Yalla Twitter Islamists!

Yalla Twitter Islamists!

Twitter can be a very interesting medium especially if you can read Turkish. Journalists have been fired on Twitter by their tweeting bosses due to their out-of-line tweets.

When one journalist is fired, or another wave of arrests arrives, Twitter becomes an ever-changing wall of graffiti. Several prominent figures tweet statements in support of colleagues. Some express how relieved they are by the arrests and ask for further punishment. Sometimes, you can smell the rotten joy of revenge on the shores of the Pacific.

Several tweeps are “typing freedom fighters.” That is, they constantly tweet about the number of deaths, particularly but not exclusively in Syria. Some are determined to be Twitter war hawks, asking for military intervention. Oddly, these hawks are rarely willing to join the Armed Forces. “Talk is cheap” is a long forgotten statement on Twitter. Twitter provides an incomplete yet intriguing picture of how the Turkish mentality oscillates.

In line with twittersphere rules, I pick a perpetually trending topic, TT. No surprise it is Islam. There is a group of women and men whom I refer to as “Twitter Islamists.” Initially I was perplexed by their behavior, but now I am quite amused. Allow me to explain. Usually gaining the badge of Islamist, just like any other dedication, requires quite a bit of effort. To be an observant Muslim, Jew, or any other religion necessitates commitment, time and sacrifices. You would assume being an observant Muslim to be a prerequisite to being a virtual Islamist. Twitter Islamists are of different shades of green but they share the following qualities. They are usually white-washed Turks. Their knowledge of Islam is very limited and mostly hearsay. Their lifestyle and morals are not very in line with their tweets. They are mostly professionals between the ages of 30 and 45. Hijab is optional, and need not be an attire for all seasons. Contemporary life has situated them in a gray area, between the secularists and Islamists. When they are tweeting, Twitter Islamists are harsh toward anything haram, when it comes to day-to-day life it is another story.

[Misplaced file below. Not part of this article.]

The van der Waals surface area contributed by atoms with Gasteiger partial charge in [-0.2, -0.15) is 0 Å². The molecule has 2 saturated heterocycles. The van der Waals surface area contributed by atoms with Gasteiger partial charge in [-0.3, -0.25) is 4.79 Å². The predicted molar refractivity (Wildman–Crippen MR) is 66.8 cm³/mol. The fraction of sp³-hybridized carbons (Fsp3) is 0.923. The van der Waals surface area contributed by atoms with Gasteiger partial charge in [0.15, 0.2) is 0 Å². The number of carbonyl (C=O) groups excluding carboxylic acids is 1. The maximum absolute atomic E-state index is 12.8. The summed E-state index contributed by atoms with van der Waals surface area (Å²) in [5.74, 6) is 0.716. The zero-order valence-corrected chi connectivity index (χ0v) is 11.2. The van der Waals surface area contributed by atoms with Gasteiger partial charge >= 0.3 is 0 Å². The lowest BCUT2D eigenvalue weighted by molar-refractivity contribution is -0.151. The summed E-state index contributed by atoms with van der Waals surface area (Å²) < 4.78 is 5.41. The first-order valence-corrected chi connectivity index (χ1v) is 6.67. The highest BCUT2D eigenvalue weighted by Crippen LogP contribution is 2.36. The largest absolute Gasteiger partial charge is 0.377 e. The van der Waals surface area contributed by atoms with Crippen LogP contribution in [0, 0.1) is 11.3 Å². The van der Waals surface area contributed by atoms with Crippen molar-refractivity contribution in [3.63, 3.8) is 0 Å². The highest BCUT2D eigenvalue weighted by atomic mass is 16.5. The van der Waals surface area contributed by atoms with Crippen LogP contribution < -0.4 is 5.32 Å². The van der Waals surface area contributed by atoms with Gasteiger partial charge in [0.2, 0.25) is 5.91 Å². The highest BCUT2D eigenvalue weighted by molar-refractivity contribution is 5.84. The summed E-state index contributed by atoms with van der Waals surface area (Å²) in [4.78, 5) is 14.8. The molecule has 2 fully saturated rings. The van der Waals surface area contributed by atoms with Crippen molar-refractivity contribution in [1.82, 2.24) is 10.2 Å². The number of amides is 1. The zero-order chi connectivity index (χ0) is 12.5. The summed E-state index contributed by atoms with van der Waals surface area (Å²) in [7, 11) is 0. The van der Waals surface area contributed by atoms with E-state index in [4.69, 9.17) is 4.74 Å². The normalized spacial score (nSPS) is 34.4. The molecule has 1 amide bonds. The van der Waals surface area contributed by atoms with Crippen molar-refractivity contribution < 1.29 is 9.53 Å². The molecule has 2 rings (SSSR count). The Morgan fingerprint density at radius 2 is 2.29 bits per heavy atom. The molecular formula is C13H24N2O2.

Some of my friends call them hybrid Islamist, wanna-be Islamist or faux Islamist, but I prefer the term “Twitter Islamist,” precisely because I believe they only pay lip service to Islamic ways, almost a reverse taqiyya indeed. It is my observation that most of them lack a proper understanding of political Islam. However, they understand well that advocating Islam online pays off.

So what makes those tweeps Islamists? Well, their tweets are loaded with quotes from the Koran, hadith and Mevlana, as well as religious words such as InshAllah, MashAllah, Allah, and Alhamdulillah. Before you can say “nice to meet you” their ID tags read Muslim. Is not almost everyone in Turkey Muslim? They are also very fond of American exceptionalism. Anytime someone speaks of an alcohol ban or abortion, they start tweeting sentences such as “In America, you cannot drink alcohol on your balcony and never in a park,” and “In America, abortion is illegal.” 

Why are they Twitter Islamists? We can call it falsification of preferences, or simply because it is the “right thing to do now,” because we all want to be on the winning side. Do they fool their thousands of followers with their high doses of virtual religiosity? They fooled me initially, but not many are fooled. For each Twitter Islamist you can find a cunning troll. Trolls are anonymous tweeps, or the antidotes of Twitter Islamists. They tweet to mock Twitter Islamists. It is indeed through their sarcasm and insights that you can see the depths of Turkish shrewdness and humor.

Communicating with several troll tweeps I have observed Twitter provides opportunities for smart young people to express themselves, cooperate with their peers from other walks of life and pull the masks off Twitter Islamists. I must say I am most thrilled by the way devout Muslims and radical secularists cooperate to expose Twitter Islamists. These two groups might have different lifestyle preferences but they share the Turkish spirit to stand tall against the fake! In youth we trust! Happy tweetin’ y’all!

Pinar K. Tremblay is from the Department of Political Science at UCLA.